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Phoning It In

Even with isolators and co-bots, packaging operations can still be hazardous. Is the power of combating workplace injuries sitting in our pockets?

Rob Radwin positions a smartphone to record video of a conveyor belt — a better method for measuring the risk presented by repetitive workplace tasks and safeguard workers against injury. Photo: Stephanie Precourt/UW–Madison
Rob Radwin positions a smartphone to record video of a conveyor belt — a better method for measuring the risk presented by repetitive workplace tasks and safeguard workers against injury. Photo: Stephanie Precourt/UW–Madison


Much of the news about phones in the workplace revolves around distracted workers and lost productivity. But research from the University of Wisconsin–Madison (UWM) has a more positive story: smartphone technology could be used to prevent injuries to manufacturing and packaging personnel in the future.

With many packaging tasks still requiring heavy lifting or repetitive movement, operators are at risk of injury to arms, wrists, shoulders and more. Prevention of workplace injury is not only in the best interest of the employee and employer for reducing or eliminating pain and suffering, but it also helps to avoid costs associated with lost time, low morale and workers’ compensation.

According to a recent release from the university, Rob Radwin, a professor of industrial systems engineering at UWM with decades of study, says that smartphones may be part of an economically feasible approach to improving workplace safety.

“We want to solve these problems before people get hurt,” says Radwin. In collaboration with Yu Hen Hu, a UWM professor of electrical and computer engineering, Radwin and his students have developed computer vision algorithms to calculate hand activity level.

Use of phones and algorithms could represent a major improvement from current injury risk measurement, where “health and safety professionals make subjective judgments based on a scale of hand activity,” notes the release. While this method does work, it requires skilled observers, a significant amount of time, and can be subject to human error or differences in judgment.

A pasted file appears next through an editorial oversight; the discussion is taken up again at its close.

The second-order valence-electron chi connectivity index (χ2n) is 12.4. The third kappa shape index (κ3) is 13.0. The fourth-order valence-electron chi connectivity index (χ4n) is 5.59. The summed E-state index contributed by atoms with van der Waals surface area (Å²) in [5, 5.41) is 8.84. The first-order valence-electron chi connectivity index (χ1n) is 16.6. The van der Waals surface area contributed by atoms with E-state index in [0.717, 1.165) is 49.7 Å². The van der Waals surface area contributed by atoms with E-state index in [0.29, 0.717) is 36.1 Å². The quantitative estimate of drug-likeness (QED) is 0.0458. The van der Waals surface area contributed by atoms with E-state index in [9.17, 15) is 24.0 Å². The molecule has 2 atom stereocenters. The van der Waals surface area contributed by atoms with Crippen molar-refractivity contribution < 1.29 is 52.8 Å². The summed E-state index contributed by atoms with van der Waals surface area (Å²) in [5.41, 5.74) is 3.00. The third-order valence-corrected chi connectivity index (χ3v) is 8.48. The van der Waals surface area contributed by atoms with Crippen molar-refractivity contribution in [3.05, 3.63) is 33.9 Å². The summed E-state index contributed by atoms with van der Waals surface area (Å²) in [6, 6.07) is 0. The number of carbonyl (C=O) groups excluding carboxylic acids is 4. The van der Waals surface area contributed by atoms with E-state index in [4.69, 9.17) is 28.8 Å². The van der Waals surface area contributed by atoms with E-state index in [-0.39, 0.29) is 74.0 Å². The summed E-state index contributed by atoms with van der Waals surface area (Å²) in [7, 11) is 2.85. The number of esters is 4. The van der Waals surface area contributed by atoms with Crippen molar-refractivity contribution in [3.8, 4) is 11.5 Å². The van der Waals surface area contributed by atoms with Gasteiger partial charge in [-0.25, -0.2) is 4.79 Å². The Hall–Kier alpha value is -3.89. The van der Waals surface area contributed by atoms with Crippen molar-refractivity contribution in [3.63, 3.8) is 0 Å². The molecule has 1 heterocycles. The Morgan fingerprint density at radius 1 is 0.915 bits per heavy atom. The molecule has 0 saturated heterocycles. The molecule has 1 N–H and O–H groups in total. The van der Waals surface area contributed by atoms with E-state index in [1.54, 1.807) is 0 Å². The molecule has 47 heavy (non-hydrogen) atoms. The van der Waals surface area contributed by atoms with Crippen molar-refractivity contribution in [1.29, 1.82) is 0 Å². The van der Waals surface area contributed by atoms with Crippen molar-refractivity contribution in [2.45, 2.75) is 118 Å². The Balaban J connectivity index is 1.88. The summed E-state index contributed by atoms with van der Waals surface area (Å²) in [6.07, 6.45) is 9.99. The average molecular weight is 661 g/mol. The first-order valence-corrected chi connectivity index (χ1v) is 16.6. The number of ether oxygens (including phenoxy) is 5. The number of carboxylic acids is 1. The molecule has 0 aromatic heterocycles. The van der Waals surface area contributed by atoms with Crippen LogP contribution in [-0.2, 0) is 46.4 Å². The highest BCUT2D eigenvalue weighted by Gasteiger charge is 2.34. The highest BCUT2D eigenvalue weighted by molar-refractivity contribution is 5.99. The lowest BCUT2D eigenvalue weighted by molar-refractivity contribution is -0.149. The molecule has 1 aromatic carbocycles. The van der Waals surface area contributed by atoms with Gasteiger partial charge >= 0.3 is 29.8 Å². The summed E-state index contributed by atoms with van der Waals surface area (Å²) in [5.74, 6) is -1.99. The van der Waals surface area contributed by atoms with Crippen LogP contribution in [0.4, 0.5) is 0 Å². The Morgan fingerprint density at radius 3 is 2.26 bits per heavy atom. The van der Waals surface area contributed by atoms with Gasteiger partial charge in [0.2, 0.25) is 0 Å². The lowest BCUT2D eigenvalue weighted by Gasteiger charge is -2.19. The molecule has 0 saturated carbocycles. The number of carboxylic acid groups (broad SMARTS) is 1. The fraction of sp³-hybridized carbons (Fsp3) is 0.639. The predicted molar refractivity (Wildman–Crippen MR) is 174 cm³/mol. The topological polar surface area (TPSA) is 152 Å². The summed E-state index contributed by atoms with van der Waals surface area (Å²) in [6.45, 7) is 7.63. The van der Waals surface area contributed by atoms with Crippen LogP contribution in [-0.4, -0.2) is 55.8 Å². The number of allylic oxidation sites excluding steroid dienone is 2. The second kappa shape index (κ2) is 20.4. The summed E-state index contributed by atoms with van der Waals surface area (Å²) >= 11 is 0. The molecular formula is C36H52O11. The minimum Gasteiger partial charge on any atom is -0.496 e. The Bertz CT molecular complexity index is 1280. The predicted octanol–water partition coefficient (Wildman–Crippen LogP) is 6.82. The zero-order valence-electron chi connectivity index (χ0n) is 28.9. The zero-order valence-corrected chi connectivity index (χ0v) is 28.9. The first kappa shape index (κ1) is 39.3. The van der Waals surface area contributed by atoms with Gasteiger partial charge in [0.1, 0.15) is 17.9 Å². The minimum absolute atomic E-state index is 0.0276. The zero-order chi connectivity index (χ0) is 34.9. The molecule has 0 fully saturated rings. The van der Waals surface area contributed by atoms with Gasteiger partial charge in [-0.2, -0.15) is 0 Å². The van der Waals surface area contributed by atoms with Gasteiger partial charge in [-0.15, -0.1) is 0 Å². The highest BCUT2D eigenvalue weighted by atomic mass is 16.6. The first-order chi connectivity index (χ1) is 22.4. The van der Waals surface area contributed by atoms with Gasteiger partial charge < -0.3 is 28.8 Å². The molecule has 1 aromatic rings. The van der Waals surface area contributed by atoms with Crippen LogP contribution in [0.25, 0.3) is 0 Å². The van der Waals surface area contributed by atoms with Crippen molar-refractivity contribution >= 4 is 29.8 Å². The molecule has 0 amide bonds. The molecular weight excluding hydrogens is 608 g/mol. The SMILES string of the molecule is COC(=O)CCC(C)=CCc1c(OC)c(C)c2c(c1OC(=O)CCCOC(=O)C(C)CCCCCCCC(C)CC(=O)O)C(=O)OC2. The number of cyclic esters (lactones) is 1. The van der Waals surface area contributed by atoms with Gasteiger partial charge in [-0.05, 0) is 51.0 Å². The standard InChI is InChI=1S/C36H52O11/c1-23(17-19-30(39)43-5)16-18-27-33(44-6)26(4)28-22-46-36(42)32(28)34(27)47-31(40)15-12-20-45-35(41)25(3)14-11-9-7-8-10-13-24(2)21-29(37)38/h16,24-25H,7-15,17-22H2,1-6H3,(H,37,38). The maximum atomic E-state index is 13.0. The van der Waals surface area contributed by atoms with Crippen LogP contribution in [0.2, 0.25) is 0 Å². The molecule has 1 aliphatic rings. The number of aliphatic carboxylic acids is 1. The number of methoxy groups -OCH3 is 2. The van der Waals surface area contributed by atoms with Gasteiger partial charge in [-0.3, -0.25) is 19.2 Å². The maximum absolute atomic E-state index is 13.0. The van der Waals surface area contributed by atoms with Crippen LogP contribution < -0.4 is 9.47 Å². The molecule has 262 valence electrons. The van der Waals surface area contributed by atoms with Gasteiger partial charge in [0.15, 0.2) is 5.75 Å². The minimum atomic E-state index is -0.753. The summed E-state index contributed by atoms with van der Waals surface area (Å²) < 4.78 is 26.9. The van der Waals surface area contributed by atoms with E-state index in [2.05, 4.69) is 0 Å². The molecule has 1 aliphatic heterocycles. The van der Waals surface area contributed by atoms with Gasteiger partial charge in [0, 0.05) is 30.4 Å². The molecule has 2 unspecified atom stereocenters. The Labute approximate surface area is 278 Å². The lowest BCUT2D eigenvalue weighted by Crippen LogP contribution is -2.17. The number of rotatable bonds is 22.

The team has support from the NIH and was awarded a $1.4 million grant from the Centers for Disease Control’s National Institute for Occupational Safety and Health (NIOSH) to collect videos and develop “an entirely new measure for assessing health outcomes” by:

  • Tracking repetitive motion, training computers to recognize the patterns of hand movement required to perform repetitive movements, grasping and exerting force.

  • Combining hand activity measurements with the computerized ability to spot movement patterns to create a new, more objective basis for measuring injury risk.

Radwin hopes that by using smartphones, companies will be able to produce their own assessments via computer vision with relative ease on the floor. “I envision an app, and I think all the technology we need exists on my smartphone today: a high-definition camera, a high-speed processor, and the ability to do cloud computing,” he says.

“We can program phones to measure motions and quantify them in a way that is not only more accurate than the current method, but also automatic and more objective and reliable,” he says. “It’s not just for big corporations using ergonomics to cut costs. It would allow medium-sized and small businesses to access this technology as well.”

The release explains that the technology could be used to pinpoint hazards, such as an employee risking injury to keep up with a conveyor belt’s speed, and identify changes—reducing the distance an employee must move objects—to make the task safer.

“Sometimes it’s not obvious until you try and break down the task into its components,” Radwin says. With computer vision and a new risk measure, “…we can understand how to look at various factors in a job, and try to engineer out hazards before individuals are even involved. That’s our goal, and the goal of companies today: to do it right the first time.”

Sidebar: Safety Incidents in Packaging Production

With features such as RABS, isolators and air-handling units, much of pharmaceutical packaging is safe in terms of exposure to the personnel involved. However, there are hazards throughout the supply chain related to volatile chemicals, heavy machines, warehouse racks and more that can pose threats. Some recent incidents in packaging manufacturing to keep in mind include:

  • An employee suffered a fatality on the job in April 2017 at a plastics manufacturing plant in Nashville. Police reported that the employee was operating a baler inside the plant and suffered a head injury while closing the baler door with a coworker.

  • In Louisiana, three contractors perished in an explosion at a facility producing corrugated container boards in February 2017. A police spokesman stated that welding activity was taking place in thevicinity of a tank that exploded. The company reported that this incident occurred during in the pulp mill area during annual repair work. Seven people were also injured in the explosion - one with moderate injuries and six with minor injuries.

  • A fire broke out at a packaging and chemical company in July 2017 in Canton, OH. Though not an official company statement, police noted that the incident was ruled accidental, and may have been linked to a “glue machine” near sawdust and paper products.

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